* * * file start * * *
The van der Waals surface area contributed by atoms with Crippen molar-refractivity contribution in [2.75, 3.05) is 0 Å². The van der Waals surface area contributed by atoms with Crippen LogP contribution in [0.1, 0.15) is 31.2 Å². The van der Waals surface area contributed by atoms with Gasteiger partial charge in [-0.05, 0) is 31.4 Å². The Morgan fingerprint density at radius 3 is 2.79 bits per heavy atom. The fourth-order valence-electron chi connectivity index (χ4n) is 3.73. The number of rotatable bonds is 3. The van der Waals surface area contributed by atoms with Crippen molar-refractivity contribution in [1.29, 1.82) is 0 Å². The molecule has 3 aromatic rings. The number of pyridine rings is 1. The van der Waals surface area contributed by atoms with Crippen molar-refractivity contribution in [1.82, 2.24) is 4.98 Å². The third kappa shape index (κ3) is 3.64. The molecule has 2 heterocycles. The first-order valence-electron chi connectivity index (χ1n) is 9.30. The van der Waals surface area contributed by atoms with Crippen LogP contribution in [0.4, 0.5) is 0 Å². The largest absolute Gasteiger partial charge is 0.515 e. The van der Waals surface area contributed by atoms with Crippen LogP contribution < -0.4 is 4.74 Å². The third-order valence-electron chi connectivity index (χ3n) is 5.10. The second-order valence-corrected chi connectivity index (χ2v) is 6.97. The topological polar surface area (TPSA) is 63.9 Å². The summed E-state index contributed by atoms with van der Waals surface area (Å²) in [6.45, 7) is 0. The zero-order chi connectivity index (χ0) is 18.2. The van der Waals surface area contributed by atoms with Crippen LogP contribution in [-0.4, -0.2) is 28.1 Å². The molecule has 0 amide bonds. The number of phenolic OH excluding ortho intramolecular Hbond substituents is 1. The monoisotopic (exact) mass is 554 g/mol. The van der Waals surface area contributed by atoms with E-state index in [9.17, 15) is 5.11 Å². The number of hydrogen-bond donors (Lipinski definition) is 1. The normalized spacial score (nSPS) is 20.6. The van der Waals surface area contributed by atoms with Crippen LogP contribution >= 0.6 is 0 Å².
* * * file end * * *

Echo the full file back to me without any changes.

The van der Waals surface area contributed by atoms with Crippen molar-refractivity contribution in [2.75, 3.05) is 0 Å². The van der Waals surface area contributed by atoms with Crippen LogP contribution in [0.1, 0.15) is 31.2 Å². The van der Waals surface area contributed by atoms with Gasteiger partial charge in [-0.05, 0) is 31.4 Å². The Morgan fingerprint density at radius 3 is 2.79 bits per heavy atom. The fourth-order valence-electron chi connectivity index (χ4n) is 3.73. The number of rotatable bonds is 3. The van der Waals surface area contributed by atoms with Crippen molar-refractivity contribution in [1.29, 1.82) is 0 Å². The molecule has 3 aromatic rings. The number of pyridine rings is 1. The van der Waals surface area contributed by atoms with Crippen molar-refractivity contribution in [1.82, 2.24) is 4.98 Å². The third kappa shape index (κ3) is 3.64. The molecule has 2 heterocycles. The first-order valence-electron chi connectivity index (χ1n) is 9.30. The van der Waals surface area contributed by atoms with Crippen LogP contribution in [0.4, 0.5) is 0 Å². The largest absolute Gasteiger partial charge is 0.515 e. The van der Waals surface area contributed by atoms with Crippen LogP contribution < -0.4 is 4.74 Å². The third-order valence-electron chi connectivity index (χ3n) is 5.10. The second-order valence-corrected chi connectivity index (χ2v) is 6.97. The topological polar surface area (TPSA) is 63.9 Å². The summed E-state index contributed by atoms with van der Waals surface area (Å²) in [6.45, 7) is 0. The zero-order chi connectivity index (χ0) is 18.2. The van der Waals surface area contributed by atoms with Crippen LogP contribution in [-0.4, -0.2) is 28.1 Å². The molecule has 0 amide bonds. The number of phenolic OH excluding ortho intramolecular Hbond substituents is 1. The monoisotopic (exact) mass is 554 g/mol. The van der Waals surface area contributed by atoms with E-state index in [9.17, 15) is 5.11 Å². The number of hydrogen-bond donors (Lipinski definition) is 1. The normalized spacial score (nSPS) is 20.6. The van der Waals surface area contributed by atoms with Crippen LogP contribution >= 0.6 is 0 Å².